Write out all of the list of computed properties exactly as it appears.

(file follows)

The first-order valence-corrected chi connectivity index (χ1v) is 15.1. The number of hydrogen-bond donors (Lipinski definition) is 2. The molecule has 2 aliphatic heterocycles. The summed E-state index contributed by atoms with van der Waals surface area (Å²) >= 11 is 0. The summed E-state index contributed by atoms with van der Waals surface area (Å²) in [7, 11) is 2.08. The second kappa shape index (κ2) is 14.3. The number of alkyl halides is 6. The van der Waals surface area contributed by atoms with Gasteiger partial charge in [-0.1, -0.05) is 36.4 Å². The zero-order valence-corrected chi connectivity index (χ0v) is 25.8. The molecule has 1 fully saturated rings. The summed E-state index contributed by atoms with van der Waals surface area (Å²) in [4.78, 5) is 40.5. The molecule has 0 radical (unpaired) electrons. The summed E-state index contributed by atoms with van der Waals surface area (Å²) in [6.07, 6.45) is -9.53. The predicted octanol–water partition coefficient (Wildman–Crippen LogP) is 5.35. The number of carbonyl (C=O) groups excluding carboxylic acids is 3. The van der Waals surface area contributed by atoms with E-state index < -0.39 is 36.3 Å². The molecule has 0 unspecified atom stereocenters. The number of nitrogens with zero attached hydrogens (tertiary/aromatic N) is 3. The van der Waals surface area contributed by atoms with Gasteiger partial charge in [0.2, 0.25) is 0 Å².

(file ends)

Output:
The first-order valence-corrected chi connectivity index (χ1v) is 15.1. The number of hydrogen-bond donors (Lipinski definition) is 2. The molecule has 2 aliphatic heterocycles. The summed E-state index contributed by atoms with van der Waals surface area (Å²) >= 11 is 0. The summed E-state index contributed by atoms with van der Waals surface area (Å²) in [7, 11) is 2.08. The second kappa shape index (κ2) is 14.3. The number of alkyl halides is 6. The van der Waals surface area contributed by atoms with Gasteiger partial charge in [-0.1, -0.05) is 36.4 Å². The zero-order valence-corrected chi connectivity index (χ0v) is 25.8. The molecule has 1 fully saturated rings. The summed E-state index contributed by atoms with van der Waals surface area (Å²) in [4.78, 5) is 40.5. The molecule has 0 radical (unpaired) electrons. The summed E-state index contributed by atoms with van der Waals surface area (Å²) in [6.07, 6.45) is -9.53. The predicted octanol–water partition coefficient (Wildman–Crippen LogP) is 5.35. The number of carbonyl (C=O) groups excluding carboxylic acids is 3. The van der Waals surface area contributed by atoms with E-state index < -0.39 is 36.3 Å². The molecule has 0 unspecified atom stereocenters. The number of nitrogens with zero attached hydrogens (tertiary/aromatic N) is 3. The van der Waals surface area contributed by atoms with Gasteiger partial charge in [0.2, 0.25) is 0 Å².